The convergence of hedge and private equity funds has been one of the most overplayed stories of the past few years, but the linkage seems to have beencemented in the minds of folks like Senator Chuck Grassley (R-IA). This isn’t to say that Grassley can’t distinguish between hedge and private equity (he can), but rather that his obsession with the former could eventually lead to misguided tax changes for the latter.
Grassley has spent a lot of wind-power trying to get hedge fund registration to sail, even introducing such an amendment earlier this week as part of an unrelated homeland security bill. “The secretive way that hedge funds operate might not be an issue for the super rich who first invested in hedge funds, but today the average Joe has a stake as pension funds are invested in hedge funds,” Grassley said Wednesday on the Senate floor. “Right now a hedge fund isn’t required to report even basic information about who runs the fund.”
Unfortunately, the amendment didn’t make muster, in part because Grassley doesn’t really have any authority over hedge funds. Not only is he now part of the Congressional minority, but he sits on the Senate Finance Committee instead of on the Senate Banking Committee. That latter group is chaired by Chris Dodd (D-CT), whose nutmeg state is the de facto home of hedge fund opulence (official mailing address is in the Caymans). Since all politics is local, Dodd has taken a laissez fair attitude toward any sort of hedge fund regulation – including registration.
But Grassley is one of those old-school conservatives who actually believes in pragmatic conservation (as opposed to dogmatic GOP groupthink). He is against increased taxes on the general populace, but also knows that the government needs to raise revenues to fund things like AMT relief and our various military entanglements. So he continues to look for what he considers to be tax loopholes (i.e., don’t raise taxes, just strengthen existing law).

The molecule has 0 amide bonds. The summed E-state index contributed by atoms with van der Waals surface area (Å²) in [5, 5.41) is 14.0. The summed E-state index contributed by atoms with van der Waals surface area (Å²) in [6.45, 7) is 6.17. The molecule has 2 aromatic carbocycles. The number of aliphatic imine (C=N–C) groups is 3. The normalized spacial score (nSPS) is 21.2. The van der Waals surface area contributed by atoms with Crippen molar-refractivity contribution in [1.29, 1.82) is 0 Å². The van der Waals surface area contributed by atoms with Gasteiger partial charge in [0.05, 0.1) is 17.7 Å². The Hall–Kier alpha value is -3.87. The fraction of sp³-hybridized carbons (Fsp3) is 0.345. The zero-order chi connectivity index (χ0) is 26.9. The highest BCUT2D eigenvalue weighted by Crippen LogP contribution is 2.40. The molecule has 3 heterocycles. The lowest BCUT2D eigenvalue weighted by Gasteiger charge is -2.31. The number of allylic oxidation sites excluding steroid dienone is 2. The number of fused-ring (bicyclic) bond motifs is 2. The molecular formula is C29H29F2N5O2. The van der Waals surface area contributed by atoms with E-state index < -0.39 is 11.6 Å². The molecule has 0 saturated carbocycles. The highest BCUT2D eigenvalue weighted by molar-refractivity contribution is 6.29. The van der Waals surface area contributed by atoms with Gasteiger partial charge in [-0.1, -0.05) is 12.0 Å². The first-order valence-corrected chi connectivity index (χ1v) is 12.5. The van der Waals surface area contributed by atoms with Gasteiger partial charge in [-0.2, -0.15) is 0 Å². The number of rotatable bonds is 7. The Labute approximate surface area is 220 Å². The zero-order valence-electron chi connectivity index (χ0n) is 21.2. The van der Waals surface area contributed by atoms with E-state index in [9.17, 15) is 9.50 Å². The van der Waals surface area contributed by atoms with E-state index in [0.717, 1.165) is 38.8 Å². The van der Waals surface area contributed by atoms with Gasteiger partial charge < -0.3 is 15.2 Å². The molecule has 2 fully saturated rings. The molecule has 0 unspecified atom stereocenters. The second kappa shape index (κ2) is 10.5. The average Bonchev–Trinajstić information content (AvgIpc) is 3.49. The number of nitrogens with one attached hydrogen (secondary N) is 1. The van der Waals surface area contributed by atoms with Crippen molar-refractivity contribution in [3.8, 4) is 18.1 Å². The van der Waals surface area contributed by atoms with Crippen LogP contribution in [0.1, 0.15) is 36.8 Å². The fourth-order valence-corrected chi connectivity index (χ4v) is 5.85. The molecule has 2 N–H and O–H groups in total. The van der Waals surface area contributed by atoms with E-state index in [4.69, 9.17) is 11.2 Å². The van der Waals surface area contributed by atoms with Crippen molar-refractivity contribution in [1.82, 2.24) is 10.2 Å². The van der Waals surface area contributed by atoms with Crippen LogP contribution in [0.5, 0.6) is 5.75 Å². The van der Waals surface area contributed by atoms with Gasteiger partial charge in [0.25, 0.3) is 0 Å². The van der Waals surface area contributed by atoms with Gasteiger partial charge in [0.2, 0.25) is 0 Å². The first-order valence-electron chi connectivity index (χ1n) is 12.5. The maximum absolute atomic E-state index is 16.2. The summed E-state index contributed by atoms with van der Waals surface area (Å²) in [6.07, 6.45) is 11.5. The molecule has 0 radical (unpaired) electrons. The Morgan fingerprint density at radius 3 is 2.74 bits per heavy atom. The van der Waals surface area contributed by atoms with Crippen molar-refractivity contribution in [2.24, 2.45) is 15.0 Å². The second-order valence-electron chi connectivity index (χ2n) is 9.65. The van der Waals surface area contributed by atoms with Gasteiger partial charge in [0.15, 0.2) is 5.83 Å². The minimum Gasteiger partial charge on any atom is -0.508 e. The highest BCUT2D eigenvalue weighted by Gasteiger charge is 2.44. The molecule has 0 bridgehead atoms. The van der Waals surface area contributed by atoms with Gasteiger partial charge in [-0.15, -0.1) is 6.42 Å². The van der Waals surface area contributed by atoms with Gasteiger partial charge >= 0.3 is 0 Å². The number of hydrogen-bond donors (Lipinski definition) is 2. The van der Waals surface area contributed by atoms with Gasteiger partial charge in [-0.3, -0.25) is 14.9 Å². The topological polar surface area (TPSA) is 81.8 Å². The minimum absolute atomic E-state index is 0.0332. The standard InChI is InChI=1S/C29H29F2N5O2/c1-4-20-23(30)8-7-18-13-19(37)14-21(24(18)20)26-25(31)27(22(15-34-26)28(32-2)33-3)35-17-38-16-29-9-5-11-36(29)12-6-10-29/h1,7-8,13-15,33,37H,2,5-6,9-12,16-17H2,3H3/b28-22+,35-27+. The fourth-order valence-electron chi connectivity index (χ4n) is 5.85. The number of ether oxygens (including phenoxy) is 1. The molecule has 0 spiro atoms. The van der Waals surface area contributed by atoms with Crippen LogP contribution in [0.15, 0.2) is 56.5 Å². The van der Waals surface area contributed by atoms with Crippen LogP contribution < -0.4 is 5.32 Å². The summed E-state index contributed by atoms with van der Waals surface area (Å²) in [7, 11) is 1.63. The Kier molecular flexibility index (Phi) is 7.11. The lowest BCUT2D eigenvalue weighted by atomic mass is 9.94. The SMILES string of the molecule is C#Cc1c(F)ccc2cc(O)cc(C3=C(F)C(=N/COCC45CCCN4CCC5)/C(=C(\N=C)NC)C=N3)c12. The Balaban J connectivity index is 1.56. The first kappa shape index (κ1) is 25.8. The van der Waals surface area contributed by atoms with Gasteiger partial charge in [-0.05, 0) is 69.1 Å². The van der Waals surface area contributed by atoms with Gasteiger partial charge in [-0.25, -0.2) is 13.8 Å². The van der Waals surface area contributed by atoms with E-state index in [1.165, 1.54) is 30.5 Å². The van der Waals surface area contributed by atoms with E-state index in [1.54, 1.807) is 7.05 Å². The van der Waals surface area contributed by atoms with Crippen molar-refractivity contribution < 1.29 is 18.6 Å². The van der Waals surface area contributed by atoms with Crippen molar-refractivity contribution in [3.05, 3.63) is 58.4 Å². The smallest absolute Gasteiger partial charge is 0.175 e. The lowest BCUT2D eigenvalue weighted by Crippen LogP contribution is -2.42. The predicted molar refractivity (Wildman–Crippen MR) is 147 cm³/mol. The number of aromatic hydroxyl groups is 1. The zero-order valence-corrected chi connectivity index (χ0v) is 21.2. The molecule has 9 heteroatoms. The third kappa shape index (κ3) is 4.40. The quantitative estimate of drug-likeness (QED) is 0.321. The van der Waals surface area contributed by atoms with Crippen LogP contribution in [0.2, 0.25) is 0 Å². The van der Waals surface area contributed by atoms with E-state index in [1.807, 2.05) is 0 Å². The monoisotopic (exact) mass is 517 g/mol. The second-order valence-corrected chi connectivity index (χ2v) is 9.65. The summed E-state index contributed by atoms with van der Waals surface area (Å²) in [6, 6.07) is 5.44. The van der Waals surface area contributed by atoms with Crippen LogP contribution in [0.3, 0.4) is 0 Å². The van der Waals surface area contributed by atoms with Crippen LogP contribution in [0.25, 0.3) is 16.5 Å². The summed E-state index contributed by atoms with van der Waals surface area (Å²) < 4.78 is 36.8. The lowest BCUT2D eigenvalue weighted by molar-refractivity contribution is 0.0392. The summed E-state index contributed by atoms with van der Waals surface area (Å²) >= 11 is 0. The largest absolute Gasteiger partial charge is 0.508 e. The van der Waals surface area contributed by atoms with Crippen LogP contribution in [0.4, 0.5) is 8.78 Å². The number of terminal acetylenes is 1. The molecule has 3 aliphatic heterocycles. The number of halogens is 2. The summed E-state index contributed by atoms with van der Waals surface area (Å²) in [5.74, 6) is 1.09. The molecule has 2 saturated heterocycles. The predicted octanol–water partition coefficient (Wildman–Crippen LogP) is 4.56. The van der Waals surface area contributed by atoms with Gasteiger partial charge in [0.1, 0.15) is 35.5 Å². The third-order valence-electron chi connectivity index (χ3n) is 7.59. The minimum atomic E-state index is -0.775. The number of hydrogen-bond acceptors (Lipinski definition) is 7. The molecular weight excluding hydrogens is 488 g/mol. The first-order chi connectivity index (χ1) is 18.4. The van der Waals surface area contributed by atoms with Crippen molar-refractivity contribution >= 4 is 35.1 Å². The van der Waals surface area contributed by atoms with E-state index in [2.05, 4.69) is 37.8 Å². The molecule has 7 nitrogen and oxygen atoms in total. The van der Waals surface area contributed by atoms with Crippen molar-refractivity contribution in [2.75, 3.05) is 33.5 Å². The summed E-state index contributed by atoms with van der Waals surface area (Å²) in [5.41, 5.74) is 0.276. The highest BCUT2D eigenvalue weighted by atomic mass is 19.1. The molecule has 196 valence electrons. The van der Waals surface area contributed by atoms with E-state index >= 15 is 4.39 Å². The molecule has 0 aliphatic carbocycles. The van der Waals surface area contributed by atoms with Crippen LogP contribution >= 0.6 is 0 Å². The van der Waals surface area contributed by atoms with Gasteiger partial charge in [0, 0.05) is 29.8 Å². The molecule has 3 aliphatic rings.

As Grassley’s search has progressed, the hedge fund/private equity convergence drumbeat has only grown louder. Not coincidentally, Grassley’s tax loophole search has broadened to also consider private equity.And it is in here that Grassley – or at least his staffers — believes he might have found such a loophole: The categorization of carried interest as capital gains.
Carried interest is the 20%-30% capital slice that private equity firms keep after selling portfolio company positions at a profit. Since such gains are completely based on long-term investment success, they have traditionally been classified as capital gains and therefore taxed at 15 percent. But Grassley and his staffers apparently are floating a notion that they should instead be considered compensation for services, and therefore taxed at income rates closer to 35%. This would be a huge change not just from an accounting perspective, but also from a take-home pay perspective. After all, it would be more than a doubling of taxation on PE firm profits.
Now you and I are free to think this is sophomoric. Raising government revenue is indeed necessary, but it should be done via honest tax increases and reduced pork (and a reduced war). Don’t pretend that carried interest as capital gains is a tax loophole. It isn’t. Carried interest is generated by profitable investment, and is not at all guaranteed at the time of initial disbursement. I’m not saying Congress doesn’t have the right to change the classification (it does), but rather that it would be disingenuous to do so without a wholesale change in the definition of capital gains.
It is important to emphasize that there is no pending legislation on this matter, but enough rumors have been swirling that at least two separate law firms have issued client alerts. It also has prompted the first public comment from the newly-formed Private Equity Council, and yesterday the National Venture Capital Association sent out its own members alert (saying not to worry… yet). Finally, there is a semi-strong counterargument that GPs put very little of their own skin into funds – and in some cases even offset any commitments altogether by waiving management fees – so what appear to be capital gains are indeed more accurately described as income. I’ll keep thinking about this while lounging around Kennebunkport over the next two days (birthday present from J), and encourage your comments…